The Protection of Women from Domestic Violence Act 2005 (PWDV)is an Act implemented to protect women from domestic violence. It has been brought into force by the government and Ministry of Women and Child Development on 26 October 2006. The Act provides a definition of “domestic violence” that includes not only physical violence, but also other forms of violence such as emotional and psychological abuse. This definition also includes harassment by way of unlawful dowry demands to the women or their family.
It is a civil law for protection and is not meant to penalize or provide punishments. It protects and helps women to live in a violence-free environment. It provides only temporary and emergency relief. It has certain crossovers from civil to criminal law, so when the protection order or Magistrate’s order is being violated, criminal law will start.
Procedures involved under PWDVA
Step 1: Informing the Protection Officer.
Step 2: Aggrieved women must be informed of their rights under law. Police officer, Protection Officer, Service Provider or Magistrate who has received a complaint shall inform them of their right to make an application for receiving relief by way of protection order, an order for monetary relief, a residence order, a custody order, a compensation order.
Step 3: The Protection Officer issues a Domestic Incident Report to the Magistrate and forwards the copies thereafter to the Police Officer in charge.
Step 4: Once the matter is received by the Magistrate, The Magistrate shall fix a date of the hearing, which shall not ordinarily be beyond three days from the receipt of the application from the Court, and shall undertake to dispose every application within a period of 60 days from the date of the first hearing.
Step 5: Informing the respondent relating to the date of hearing. A notice of the date of hearing shall be given by the Magistrate to the Protection Officer who shall give it to the respondent or on any other person that has been directed by the Magistrate within a maximum period of two days.
Step 6: The Magistrate may direct either of the parties to undergo counselling and seek assistance of a qualified service provider with sufficient experience. The proceedings are conducted on camera.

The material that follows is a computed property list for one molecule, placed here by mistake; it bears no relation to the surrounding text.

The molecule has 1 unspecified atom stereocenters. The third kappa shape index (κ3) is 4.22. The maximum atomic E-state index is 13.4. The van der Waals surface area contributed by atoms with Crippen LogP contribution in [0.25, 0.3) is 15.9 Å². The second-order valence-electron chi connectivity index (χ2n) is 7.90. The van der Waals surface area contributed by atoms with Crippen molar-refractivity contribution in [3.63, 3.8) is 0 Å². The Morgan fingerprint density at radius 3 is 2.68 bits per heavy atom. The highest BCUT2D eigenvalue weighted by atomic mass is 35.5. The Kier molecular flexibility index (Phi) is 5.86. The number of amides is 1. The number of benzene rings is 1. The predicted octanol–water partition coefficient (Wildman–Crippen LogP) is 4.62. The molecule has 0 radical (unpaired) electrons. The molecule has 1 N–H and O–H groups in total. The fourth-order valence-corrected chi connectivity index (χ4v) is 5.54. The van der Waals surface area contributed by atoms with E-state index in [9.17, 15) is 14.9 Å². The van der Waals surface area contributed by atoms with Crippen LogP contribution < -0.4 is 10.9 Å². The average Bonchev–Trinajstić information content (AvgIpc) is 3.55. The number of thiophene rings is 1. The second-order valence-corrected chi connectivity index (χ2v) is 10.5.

Step 7: Whether or not she has any beneficial interest, right, title the aggrieved person has the right to reside in a shared household and shall not be evicted.
Step 8: The Magistrate provides opportunity of being heard, if satisfied that domestic violence has taken place, can pass a protection order or a residence order and direct the respondent to pay the monetary relief.
Step 9: If the protection order has been breached, it shall be punished with either imprisonment fine or both.
Step 10: The Central and the State Government shall take measures to ensure that, Provisions of this Act are given wide publicity through media Central and State government officers including police officers, members of the judicial services etc are given periodic sensitization and awareness training on issues which are addressed by this Act.
Reliefs available under the Domestic Violence Act
The remedies that are available under the PWDV Act to an aggrieved person are as follows:
- Protection orders (Section 18)
- Residence Order (Section 19)
- Monetary Relief (Section 20)
- Custody Orders (Section 21)
- Compensation Orders (Section 22)
- The Magistrate’s power to grant interim and ex parte orders (Section 23)
Although the major objective of this Act is to protect women against domestic violence, certain portions of the law is in need of development. This Act provides civil remedies to the victims of domestic violence. In order to receive any remedies for divorce or custody of children,women has to approach the civil courts. Considering the above, it can be said that the Domestic Violence Act has certainly brought about the required change in the system. The Domestic Violence Act, has succeeded in categorising types of domestic violence and providing the necessary redressal measures to casualties.
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